There’s something about telling other people what we’re going to do that makes us follow through. For example, for the longest time I’ve been trying to become an early riser and whenever I tried to use my own will power, waking up early without falling back asleep felt impossible. So what I did was I went to a forum and made the decision to tell people that I would wake up at 6 AM and stay up. Within two days, I was able to accomplish doing this because I felt a moral obligation to follow through with my words even though I failed the first time. Did people care? Probably not, but just the fact that there might be someone else out there seeing if you’re telling the truth will give you enough motivation to following through with your decision.

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5. Learn from your past decisions.

Even after I failed to follow through my decision the first time when I told people I was going to wake up early and stay up, I didn’t give up. I basically asked myself, “What can I do this time to make it work tomorrow? The truth is you are going to mess up at times when it comes to making decisions and instead of beating yourself up over it, learn something from it. Ask yourself, what was good about the decision I made? What was bad about it? What can I learn from it so I can make a better decision next time? Remember, don’t put so much emphasis focusing on short term effects; instead focus on the long term effects.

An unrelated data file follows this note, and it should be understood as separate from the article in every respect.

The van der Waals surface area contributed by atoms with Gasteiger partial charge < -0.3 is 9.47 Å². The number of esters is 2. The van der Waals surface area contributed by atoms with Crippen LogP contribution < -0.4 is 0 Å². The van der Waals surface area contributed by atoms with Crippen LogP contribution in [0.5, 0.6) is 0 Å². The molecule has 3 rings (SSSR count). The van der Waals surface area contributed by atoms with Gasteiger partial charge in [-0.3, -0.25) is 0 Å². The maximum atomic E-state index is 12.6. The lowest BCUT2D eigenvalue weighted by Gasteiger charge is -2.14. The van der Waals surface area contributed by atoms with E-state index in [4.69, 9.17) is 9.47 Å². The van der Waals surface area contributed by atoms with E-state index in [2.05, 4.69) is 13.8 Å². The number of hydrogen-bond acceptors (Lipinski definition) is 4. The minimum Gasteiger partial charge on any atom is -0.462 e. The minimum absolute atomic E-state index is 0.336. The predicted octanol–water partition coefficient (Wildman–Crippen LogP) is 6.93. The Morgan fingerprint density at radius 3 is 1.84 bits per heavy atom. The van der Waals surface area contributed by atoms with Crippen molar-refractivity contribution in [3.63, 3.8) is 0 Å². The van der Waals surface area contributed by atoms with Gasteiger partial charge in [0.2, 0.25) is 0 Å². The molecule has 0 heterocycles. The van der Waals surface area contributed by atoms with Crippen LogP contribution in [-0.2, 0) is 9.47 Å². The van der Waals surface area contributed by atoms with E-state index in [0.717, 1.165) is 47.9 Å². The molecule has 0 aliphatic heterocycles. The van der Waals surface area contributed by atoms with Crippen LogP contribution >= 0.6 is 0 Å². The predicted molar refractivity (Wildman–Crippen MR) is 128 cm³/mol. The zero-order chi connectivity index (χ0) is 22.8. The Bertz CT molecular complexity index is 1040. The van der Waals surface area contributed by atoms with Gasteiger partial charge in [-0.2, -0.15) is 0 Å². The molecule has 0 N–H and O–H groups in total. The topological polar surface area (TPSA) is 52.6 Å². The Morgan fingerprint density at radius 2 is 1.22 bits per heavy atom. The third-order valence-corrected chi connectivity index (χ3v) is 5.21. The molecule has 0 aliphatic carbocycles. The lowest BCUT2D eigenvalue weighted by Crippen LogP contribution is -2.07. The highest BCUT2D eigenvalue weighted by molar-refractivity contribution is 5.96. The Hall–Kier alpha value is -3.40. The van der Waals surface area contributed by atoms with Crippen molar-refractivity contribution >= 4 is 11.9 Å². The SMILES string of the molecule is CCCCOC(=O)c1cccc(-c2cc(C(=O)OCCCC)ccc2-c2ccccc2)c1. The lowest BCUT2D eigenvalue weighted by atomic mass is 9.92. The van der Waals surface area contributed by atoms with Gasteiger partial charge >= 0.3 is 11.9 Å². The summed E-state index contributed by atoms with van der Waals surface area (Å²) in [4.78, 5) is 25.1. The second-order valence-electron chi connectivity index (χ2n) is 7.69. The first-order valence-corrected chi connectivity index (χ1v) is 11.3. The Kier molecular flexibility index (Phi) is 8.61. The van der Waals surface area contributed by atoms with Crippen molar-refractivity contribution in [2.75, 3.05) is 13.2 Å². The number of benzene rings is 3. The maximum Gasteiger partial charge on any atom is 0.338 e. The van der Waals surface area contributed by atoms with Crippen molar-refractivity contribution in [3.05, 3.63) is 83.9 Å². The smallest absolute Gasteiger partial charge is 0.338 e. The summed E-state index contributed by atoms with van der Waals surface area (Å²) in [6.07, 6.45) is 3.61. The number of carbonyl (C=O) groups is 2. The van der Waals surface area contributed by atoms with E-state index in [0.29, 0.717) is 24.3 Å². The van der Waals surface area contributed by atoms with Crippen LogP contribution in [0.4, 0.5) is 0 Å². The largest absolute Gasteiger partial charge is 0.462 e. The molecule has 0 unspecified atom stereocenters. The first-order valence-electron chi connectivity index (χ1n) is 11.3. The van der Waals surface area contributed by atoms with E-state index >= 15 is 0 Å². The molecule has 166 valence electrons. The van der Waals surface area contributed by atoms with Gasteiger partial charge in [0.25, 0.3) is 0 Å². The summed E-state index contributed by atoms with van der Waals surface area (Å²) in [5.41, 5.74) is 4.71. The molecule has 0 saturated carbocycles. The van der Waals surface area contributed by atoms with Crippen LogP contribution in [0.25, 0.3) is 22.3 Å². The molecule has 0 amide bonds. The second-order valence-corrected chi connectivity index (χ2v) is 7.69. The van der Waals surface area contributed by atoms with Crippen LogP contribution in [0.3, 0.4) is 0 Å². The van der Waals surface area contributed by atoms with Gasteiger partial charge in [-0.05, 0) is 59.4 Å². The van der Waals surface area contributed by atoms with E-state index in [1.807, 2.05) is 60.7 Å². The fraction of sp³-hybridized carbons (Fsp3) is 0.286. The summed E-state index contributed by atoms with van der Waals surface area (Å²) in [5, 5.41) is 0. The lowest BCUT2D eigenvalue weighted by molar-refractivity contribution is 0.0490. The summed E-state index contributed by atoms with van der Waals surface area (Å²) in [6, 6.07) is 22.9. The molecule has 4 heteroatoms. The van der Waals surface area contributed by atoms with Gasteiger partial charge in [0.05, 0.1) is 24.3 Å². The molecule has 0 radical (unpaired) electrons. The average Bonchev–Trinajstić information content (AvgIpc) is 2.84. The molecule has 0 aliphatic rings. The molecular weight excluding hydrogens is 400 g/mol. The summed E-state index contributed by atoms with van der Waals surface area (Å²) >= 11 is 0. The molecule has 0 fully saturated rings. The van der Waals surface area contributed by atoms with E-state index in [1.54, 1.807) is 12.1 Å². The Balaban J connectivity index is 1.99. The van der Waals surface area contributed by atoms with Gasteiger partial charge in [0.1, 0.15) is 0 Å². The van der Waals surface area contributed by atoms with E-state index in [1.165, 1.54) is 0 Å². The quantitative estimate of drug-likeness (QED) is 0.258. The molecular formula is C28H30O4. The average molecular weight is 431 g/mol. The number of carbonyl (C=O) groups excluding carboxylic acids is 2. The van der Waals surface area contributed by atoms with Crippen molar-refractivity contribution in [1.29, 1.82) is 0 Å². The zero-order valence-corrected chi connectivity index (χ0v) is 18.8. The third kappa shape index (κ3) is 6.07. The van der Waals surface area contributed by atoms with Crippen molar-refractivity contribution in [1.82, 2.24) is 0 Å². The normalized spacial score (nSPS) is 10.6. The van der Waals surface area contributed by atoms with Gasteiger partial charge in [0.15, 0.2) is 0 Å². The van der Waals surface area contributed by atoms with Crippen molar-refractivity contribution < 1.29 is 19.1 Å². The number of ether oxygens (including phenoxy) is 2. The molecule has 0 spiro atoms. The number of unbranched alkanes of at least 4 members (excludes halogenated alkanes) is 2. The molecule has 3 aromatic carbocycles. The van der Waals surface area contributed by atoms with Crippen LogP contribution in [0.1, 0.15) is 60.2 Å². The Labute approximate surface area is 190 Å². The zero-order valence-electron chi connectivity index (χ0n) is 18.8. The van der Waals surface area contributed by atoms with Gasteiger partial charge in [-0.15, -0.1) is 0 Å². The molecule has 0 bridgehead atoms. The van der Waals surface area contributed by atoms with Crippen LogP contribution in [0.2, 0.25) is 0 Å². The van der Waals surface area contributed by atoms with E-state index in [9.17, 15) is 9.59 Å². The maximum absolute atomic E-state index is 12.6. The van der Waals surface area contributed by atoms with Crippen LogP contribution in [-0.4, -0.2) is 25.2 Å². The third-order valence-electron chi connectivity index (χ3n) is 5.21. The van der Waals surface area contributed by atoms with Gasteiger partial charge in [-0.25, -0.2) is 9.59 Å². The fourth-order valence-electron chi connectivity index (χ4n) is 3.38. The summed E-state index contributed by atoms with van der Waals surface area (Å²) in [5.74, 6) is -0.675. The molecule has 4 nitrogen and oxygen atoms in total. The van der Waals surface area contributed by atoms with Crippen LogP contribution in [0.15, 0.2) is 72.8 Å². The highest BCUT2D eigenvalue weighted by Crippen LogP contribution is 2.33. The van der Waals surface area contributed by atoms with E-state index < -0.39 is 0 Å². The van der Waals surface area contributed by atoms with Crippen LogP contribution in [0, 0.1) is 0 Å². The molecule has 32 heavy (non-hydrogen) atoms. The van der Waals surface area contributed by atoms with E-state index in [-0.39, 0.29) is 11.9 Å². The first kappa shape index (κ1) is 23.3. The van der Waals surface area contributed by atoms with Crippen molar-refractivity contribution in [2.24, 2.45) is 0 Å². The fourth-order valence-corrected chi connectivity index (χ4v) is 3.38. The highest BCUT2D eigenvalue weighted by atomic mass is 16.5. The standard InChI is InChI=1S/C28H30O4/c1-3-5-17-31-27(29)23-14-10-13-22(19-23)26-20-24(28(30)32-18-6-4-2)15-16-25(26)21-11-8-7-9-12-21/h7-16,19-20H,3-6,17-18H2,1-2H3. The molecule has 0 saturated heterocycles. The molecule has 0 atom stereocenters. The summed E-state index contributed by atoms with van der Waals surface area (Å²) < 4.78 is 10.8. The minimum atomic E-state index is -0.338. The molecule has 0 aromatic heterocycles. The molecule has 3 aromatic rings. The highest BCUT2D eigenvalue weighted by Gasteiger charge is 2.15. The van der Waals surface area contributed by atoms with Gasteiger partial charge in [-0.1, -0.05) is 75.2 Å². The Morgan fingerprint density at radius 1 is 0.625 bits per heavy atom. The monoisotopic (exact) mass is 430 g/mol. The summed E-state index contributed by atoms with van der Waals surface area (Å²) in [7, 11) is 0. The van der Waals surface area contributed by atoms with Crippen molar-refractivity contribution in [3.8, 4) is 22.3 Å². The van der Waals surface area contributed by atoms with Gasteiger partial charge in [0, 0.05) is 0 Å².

6. Maintain a flexible approach.

I know this might sound counter-intuitive, but making a decision doesn’t mean that you can’t be open to other options. For example, let’s say you made the decision to lose ten pounds by next month through cardio. If something comes up, you don’t have to just do cardio. You can be open to losing weight through different methods of dieting as long as it helps you reach your goal in the end. Don’t be stubborn to seek out only one way of making a decision. Embrace any new knowledge that brings you closer to accomplishing your initial decision.

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7. Have fun making decisions.

Finally, enjoy the process. I know decision-making might not be the most fun thing world to do, but when you do it often, it becomes a game of opportunity. You’ll learn a lot about yourself on the way, you’ll feel and become a lot more confident when you’re with yourself and around others, and making decisions will just become a lot easier after you do it so often that you won’t even think about it.

Anything you decide to do from this point on can have a profound effect later on. Opportunities are always waiting for you. Examine the decisions that you currently have in the day. Are there any that can be changed to improve your life in some way? Are there any decisions that you can make today that can create a better tomorrow?

Image: James Jordan

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Hulbert Lee

Hulbert writes about motivation, doing whatever he can to help put people in a position to create a better life for themselves.

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Last Updated on June 19, 2019

6 Ways to Be a Successful Risk Taker and Take More Chances